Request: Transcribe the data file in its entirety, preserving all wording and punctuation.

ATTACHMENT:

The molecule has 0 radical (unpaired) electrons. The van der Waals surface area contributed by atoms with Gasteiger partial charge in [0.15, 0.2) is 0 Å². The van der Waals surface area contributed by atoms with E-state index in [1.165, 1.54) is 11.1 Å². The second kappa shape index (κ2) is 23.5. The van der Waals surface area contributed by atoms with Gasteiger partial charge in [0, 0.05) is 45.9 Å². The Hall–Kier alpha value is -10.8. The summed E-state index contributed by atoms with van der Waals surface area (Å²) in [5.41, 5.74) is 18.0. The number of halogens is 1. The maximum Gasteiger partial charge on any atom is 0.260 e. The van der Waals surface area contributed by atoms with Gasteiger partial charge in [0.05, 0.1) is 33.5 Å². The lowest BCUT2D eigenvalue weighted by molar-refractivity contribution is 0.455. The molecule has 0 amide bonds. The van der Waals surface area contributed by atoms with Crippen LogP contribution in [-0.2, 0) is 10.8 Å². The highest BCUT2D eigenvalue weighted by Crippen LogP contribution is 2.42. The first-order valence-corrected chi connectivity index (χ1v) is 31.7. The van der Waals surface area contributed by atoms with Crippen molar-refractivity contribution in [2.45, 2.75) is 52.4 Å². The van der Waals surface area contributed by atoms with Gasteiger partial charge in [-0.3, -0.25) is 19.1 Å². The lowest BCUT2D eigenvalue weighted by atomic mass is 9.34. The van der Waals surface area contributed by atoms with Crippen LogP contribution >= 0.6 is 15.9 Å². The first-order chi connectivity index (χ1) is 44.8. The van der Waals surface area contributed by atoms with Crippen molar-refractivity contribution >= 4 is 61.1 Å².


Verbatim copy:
The molecule has 0 radical (unpaired) electrons. The van der Waals surface area contributed by atoms with Gasteiger partial charge in [0.15, 0.2) is 0 Å². The van der Waals surface area contributed by atoms with E-state index in [1.165, 1.54) is 11.1 Å². The second kappa shape index (κ2) is 23.5. The van der Waals surface area contributed by atoms with Gasteiger partial charge in [0, 0.05) is 45.9 Å². The Hall–Kier alpha value is -10.8. The summed E-state index contributed by atoms with van der Waals surface area (Å²) in [5.41, 5.74) is 18.0. The number of halogens is 1. The maximum Gasteiger partial charge on any atom is 0.260 e. The van der Waals surface area contributed by atoms with Gasteiger partial charge in [0.05, 0.1) is 33.5 Å². The lowest BCUT2D eigenvalue weighted by molar-refractivity contribution is 0.455. The molecule has 0 amide bonds. The van der Waals surface area contributed by atoms with Crippen LogP contribution in [-0.2, 0) is 10.8 Å². The highest BCUT2D eigenvalue weighted by Crippen LogP contribution is 2.42. The first-order valence-corrected chi connectivity index (χ1v) is 31.7. The van der Waals surface area contributed by atoms with Crippen molar-refractivity contribution in [2.45, 2.75) is 52.4 Å². The van der Waals surface area contributed by atoms with Gasteiger partial charge in [-0.3, -0.25) is 19.1 Å². The lowest BCUT2D eigenvalue weighted by atomic mass is 9.34. The van der Waals surface area contributed by atoms with Crippen LogP contribution >= 0.6 is 15.9 Å². The first-order chi connectivity index (χ1) is 44.8. The van der Waals surface area contributed by atoms with Crippen molar-refractivity contribution >= 4 is 61.1 Å².